There’s a battle going on right now. Currently this battle is in a stalemate. It’s the battle over what tax rates should be going forward and who, if anyone, should pay more. First a little background. The current Federal tax rates were cut for everyone who pays taxes in 2001 and 2003 by the Bush administration. In order to get them passed they needed to make them temporary to get around some arcane budget rules that I won’t get into here. So, they were all set to expire at the end of 2010.
There’s a lot of dust being thrown up about this topic. Congress has decided to not take any action on this matter until after the mid-term elections next month. This has only fueled the arguments about this topic in the op-ed world.
The arguments against extending the tax cuts, especially for the highest earners, have diverged into the comical. Here are some of the arguments being made:
- One study reported that making more than $75,000 per year doesn’t make you any happier. So, you probably won’t feel any pain paying more in taxes if you earn more than this amount.
- In a very uncharacteristic position , a NY Times economist has argued that some earners don’t deserve a tax cut because they won’t spend all the money and therefore they don’t need the money. Apparently, this high earning college professor disagrees since he can’t seem to get by on $250K per year.
- In another NY Times article, the author attempts to determine who is rich, presumably to once and for all make them pay their “fair” share.
As someone who has worked for a living over a number of years, this is offensive. I am not suggesting that the tax cuts should (or not) be extended; however, this notion that someone is less entitled to their own earnings based upon what they “deserve” or “need” is over the top.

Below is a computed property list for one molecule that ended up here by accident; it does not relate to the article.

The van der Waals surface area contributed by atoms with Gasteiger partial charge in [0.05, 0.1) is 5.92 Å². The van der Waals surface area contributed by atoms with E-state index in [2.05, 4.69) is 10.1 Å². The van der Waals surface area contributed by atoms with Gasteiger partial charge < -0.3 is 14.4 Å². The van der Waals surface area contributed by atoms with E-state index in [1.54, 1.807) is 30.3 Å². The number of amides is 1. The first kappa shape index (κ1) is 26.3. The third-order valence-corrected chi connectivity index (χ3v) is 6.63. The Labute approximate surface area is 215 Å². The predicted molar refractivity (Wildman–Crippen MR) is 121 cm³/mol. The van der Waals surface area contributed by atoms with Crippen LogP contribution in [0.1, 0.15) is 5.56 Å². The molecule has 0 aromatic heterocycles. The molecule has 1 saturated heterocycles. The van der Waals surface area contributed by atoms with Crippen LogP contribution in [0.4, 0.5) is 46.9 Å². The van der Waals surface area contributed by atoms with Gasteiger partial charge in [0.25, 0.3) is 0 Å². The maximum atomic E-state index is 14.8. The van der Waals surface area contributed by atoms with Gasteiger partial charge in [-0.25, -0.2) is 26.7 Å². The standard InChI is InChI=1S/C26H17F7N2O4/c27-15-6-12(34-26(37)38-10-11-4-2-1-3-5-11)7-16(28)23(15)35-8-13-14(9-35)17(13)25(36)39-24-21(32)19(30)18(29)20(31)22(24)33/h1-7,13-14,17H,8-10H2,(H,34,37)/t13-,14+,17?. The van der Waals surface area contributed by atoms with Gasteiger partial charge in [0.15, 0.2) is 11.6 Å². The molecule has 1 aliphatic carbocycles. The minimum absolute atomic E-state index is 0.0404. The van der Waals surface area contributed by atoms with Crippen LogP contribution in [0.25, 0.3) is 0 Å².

Over the years I have taken a path that millions of others have taken: you work more, your skills improve, your productivity improves and therefore your earnings increase.
Earning more is not about need. It’s about advancing in your career, increasing your productivity and showing the value in your work. We live in a capitalist society, there are no limits.
If your productivity increases and you chose not to increase your earnings according to what the market values them at, then you are a fool.
A Real Life Example
About 5 years ago, I learned a new technical skill. At the company I worked for, standard compensation policies were used, meaning that advancement either comes through promotion or modest yearly pay increases. The new skill I learned had significant value in excess of what I could earn at where I was (a “market dislocation”). So, I jumped ship and earned 40% more.
Did I need to earn more? Did I deserve to earn more for the same work somewhere else? That’s beside the point. That move enabled me to create a better earnings track record that has helped me to advance my career.